Do As I Do
Hey, it must be cool to be a monster; I mean you are, right? The greater the number of extreme & monstrous actions the residents take, the more normalised these sort of actions become, so who else is in their circles? Are they the only monsters they know? Even if they only really know mundane humans well, those people might start to think it's reasonable to carry a knife, gun or crucifix around for their own defence. In an atmosphere of horror, horror becomes the norm and the boundaries start to shift, making the unthinkable move towards the acceptable.
In one sense, this might give the residents a little cover: if they're not the only monsters committing murder, the heat might not come down on them so hard or so fast, but no-one is an island. Just as their victims may seem like anonymous opportunities to them, the few people they are associated with will appear to be anonymous opportunities to other monsters: you might have sworn never to eat your own family, but if you've made it acceptable to eat people in general, then aren't you a little bit to blame for what happens to them?
A Favour for a Favour
Let's say the residents outsource their needs and get everything they want no questions asked... but for a price. Did they think to ask what the price would be before they made the deal? What's the going rate for human flesh these days anyway? Even if the residents are just trying to do the minimum they have to in order to live and don't really see themselves as 'evil', they might be backed into a corner when the bill comes due.
If they're lucky, then cash is acceptable, but they'll have to work for it: one of the foundations of Blood & Water is mixing mundane solutions with supernatural problems, so maybe they can set up a direct debit with their 'meat' supplier? They'd better actually have a job though, so make them go and do it, no matter what other matters are pressing for their attention.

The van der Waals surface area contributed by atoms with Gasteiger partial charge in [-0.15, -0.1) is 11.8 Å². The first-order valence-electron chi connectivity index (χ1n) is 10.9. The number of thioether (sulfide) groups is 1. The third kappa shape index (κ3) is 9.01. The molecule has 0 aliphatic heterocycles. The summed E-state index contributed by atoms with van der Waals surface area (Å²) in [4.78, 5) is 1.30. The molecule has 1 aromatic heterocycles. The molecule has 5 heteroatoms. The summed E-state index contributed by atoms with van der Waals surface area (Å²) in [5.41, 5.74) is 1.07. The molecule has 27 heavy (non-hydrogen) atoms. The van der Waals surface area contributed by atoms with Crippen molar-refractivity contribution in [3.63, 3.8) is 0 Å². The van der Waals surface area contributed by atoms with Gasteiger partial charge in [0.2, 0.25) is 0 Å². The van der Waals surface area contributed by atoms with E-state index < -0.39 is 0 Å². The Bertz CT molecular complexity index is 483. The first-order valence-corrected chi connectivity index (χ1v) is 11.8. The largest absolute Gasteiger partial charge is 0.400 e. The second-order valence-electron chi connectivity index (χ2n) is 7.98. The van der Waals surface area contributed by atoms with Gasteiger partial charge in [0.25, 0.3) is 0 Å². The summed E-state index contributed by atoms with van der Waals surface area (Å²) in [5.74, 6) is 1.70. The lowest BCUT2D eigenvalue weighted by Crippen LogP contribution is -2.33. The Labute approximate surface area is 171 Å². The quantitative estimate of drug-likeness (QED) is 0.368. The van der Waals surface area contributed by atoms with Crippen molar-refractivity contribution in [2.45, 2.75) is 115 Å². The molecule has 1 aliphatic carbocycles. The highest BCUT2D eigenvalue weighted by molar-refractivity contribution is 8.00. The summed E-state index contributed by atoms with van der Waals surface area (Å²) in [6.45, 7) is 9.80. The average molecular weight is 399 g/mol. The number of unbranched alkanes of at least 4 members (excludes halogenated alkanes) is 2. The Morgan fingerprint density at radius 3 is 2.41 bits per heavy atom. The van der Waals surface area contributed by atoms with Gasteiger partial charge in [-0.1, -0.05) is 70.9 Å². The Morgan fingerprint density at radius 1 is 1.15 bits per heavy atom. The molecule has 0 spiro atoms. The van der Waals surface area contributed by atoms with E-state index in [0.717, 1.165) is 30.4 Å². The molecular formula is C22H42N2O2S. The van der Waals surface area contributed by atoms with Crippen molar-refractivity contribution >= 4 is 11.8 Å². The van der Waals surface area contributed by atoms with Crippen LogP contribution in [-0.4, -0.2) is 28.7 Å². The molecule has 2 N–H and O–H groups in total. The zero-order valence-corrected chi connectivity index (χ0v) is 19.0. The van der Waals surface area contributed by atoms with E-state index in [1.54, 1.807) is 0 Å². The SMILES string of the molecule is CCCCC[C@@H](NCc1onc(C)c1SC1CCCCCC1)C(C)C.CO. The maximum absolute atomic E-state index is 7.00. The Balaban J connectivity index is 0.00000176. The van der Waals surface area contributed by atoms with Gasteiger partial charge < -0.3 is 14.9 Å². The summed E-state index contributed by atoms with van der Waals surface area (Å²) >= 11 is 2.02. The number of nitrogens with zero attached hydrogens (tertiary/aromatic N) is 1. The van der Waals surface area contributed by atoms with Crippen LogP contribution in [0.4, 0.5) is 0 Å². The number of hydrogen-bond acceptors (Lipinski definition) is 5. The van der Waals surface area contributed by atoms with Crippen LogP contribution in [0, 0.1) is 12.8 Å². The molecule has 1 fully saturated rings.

Of course, if they're not working or if money is not acceptable, then they'll have to find another way to settle their debt, but if their supplier is merely a go-between, then who's really pulling the strings? Brokering a deal might mean accepting an obligation from an unseen third party with their own agenda: the residents may not have thought of themselves as monsters, but if they are doing the bidding of one, then what's the difference?
How Bad can it Get?
If the residents take a cavalier attitude to using their monstrous strengths and feeding their own desires & needs without concern for others, then things will escalate rapidly: those who observe these matters will not be content with merely investigating for long and will soon take direct action. If they are fully informed about what they are facing, then this might be an assault backed up by sorcerous powers and occult artifacts; if not, then it will be a bloodbath as the residents tear through the frail humans. laughing off the bullets... which is the proper time to deploy the rocket-propelled grenades.
On the flip side, doing a few dodgy favours for a silent partner might not seem like such a bad deal, especially if if was the sort of thing the residents would have been doing anyway: hey, what does it matter who they eat, as long as it's no-one they know? Unfortunately, with these obstacles removed, the silent partner is at last free to enact their evil plan and the next thing you know, it's good morning apocalypse! Give yourselves a pat on the back for helping to make it happen.
In short, being a monster is easy, because it's meant to be and the residents should reap the short term rewards, the emphasis being on short term; they're building up a heap of karma that will swallow them whole before long. It's being human that is hard, but accepting the short term hardships that entails will provide long terms benefits for the PCs and they might even find an equilibrium they can maintain for the rest of their unlives.